The trailer for Judas and the Black Messiah made me doubt how effective the film would actually be. Not because it looked bad, mind you, or uninteresting in any way. But I had flashes to Man of Steel, which lured me to the cinema with a stunning trailer and then turned out to be a soupy mess. Same for Only God Forgives, which had a bangin’ trailer — I remember saying the words “looks amazing” to a friend — and ultimately had about as much substance as the two-minute teaser itself. Well, fool me twice. Trepidation filled the air as the Sundance premiere of Judas and the Black Messiah began, because the first glimpse I’d had of the film was this rollicking hype-train of a masterful trailer:
Shaka King’s first major studio feature, thankfully, is indeed a strong and energetic biopic that doesn’t at all renege on the promise of that trailer. Messiah stars Daniel Kaluuya as Fred Hampton, Chairman of the Illinois Black Panther Party, and focuses on FBI efforts to suppress and ultimately silence Hampton as he gains more and more popularity nationwide. It’s a long overdue portrayal of a significant figure in American history; before Kelvin Harrison, Jr. played Hampton in a bit part in this past year’s Trail of the Chicago 7, you have to go back to 1999 to find the only other instance of Hampton in another film or TV show (it’s another bit part in the miniseries The ’60s, which is mostly about hippies).
Part of me viewed Black Mass as a critic. I took into consideration the actors, the script, the staging, pacing, etc. What about character arcs? What about historical accuracy? You know: the usual. I considered some of the things that usually pop up on the imaginary checklist (like how many trailer-worthy zingers will we endure?) and a few that were more specific to this film (like will Johnny Depp’s makeup look as bad as it did in the set photos?); I considered that I’d have to play the game where you try to compress and bury all of those checklistable points so that you can actually watch the movie. I considered Out of the Furnace, the last film by Black Mass director Scott Cooper, and the frustrating way in which that film tried and nearly succeeded in being an epic like The Deer Hunter. Somehow, one of Furnace‘s major flaws seemed to be that it was only almost that kind of movie, something that attempted an ambitious feat but failed to stick the landing.
But despite a sneaking suspicion regarding that last point Black Mass is a hell of a lot more enjoyable than Out of the Furnace or even Crazy Heart, Cooper’s first two films which both touted incredible performances but misplaced directorial style, and that’s probably because the other part of me viewed it as a Bostonian. The Globe‘s Ty Burr says it best in his review: “For worse and for worser, James “Whitey” Bulger is a son of Boston, and moviegoers here will react differently to Scott Cooper’s film than they will in Seattle, Dallas, or Dubuque.” That was inescapably true for last night’s Boston Common screening, wherein the feeling was that everyone in the theater was already familiar with what was unfolding up on the screen.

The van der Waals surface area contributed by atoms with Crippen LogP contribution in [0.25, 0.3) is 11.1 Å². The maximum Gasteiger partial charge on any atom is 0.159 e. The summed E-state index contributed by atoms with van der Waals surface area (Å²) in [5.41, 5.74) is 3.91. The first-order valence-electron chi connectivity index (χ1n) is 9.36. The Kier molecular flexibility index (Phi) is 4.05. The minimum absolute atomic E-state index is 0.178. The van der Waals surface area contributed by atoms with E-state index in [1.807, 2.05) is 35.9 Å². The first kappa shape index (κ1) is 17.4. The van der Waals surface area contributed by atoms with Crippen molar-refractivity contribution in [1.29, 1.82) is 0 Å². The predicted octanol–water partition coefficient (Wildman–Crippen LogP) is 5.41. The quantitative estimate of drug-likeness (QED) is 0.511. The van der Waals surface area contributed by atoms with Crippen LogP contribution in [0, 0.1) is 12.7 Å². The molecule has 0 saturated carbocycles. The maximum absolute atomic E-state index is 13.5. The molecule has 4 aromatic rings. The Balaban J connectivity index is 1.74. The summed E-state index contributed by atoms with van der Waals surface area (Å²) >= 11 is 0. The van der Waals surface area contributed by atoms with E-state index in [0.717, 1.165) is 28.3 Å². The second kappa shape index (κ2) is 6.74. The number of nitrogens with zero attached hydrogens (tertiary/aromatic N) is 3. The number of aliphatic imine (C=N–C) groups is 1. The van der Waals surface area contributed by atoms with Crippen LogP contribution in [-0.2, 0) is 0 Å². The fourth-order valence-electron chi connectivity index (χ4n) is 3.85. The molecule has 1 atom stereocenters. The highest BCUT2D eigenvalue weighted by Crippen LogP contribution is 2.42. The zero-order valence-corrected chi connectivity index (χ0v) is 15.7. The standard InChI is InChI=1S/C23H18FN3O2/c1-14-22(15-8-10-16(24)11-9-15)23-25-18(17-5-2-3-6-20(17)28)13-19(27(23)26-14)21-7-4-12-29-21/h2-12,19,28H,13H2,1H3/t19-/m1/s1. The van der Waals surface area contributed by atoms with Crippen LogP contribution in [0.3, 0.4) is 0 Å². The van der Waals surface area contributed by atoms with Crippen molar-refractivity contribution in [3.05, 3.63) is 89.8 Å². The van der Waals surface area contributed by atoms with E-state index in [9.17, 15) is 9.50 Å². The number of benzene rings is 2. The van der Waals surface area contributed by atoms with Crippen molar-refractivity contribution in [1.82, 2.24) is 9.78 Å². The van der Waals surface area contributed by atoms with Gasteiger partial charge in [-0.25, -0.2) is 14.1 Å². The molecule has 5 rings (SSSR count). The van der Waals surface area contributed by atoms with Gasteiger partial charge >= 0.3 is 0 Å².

There was no small degree of uncertainty with regards to the direction The Red Road could take after a successful first season. Jason Momoa’s Phillip Kopus, the heart and soul of the show, seemed headed for prison; Martin Henderson’s Harold Jensen somehow came out in front of both Kopus and the ongoing familial strife that had plagued his wife Jean and their household for the past few months. But with a few major storylines seemingly reaching their conclusions — particularly one about the years-ago death of Jean’s twin brother and one about Kopus’s manipulation of Harold —where would season two go? “Gifts” starts by picking up right where the first season finale “Snaring of the Sun” left off, with Kopus being his usual menacing self and Harold showing he’s learned how to lie pretty damn effectively.
But that first scene is more of a coda to season one than it is a prelude to season two, as we’re soon treated to the ONE YEAR LATER tag that introduces the world of season two. And calling it a “world” is intentional, because although many of the same players are here the second season of The Red Road is already very different than the first (there are some new faces too [Wes Studi!]). We spoke a little about the setting of Road and the way in which it relates to the characters in our review of “Snaring”, so it was nice to see “Gifts” really run with that idea.
Jorge: Full disclosure, The Hunt is an unfair pick for a Netflix recommendation. If you’re settling down with a glass of wine and a partner to cuddle with this Valentine’s Day, you will be more than disappointed. You will be devastated. But if you’re in the mood to distrust your fellow man and sympathize with a poor soul, then where better to turn than Danish cinema? (Of course, if I were really mean it would be a Lars von Trier film.) In his best, most heartbreaking role, Mads Mikkelsen (Casino Royale, Hannibal) plays a family man wrongfully accused of molesting a child at his day care. Off to a rough start, I know, but follow him for a few minutes and you won’t be able to look away from the handsome, lovable man who somehow played a Bond villain. The Hunt‘s pace is slow and thoughtful, like most movies from anywhere other than the US and India, and it serves to convince us that this story is nothing but true and harrowing. It’s a tough two hours, yet worth it for a different perspective at a time when the media is quick to point the finger. This is a story about innocence in the face of blame and hatred.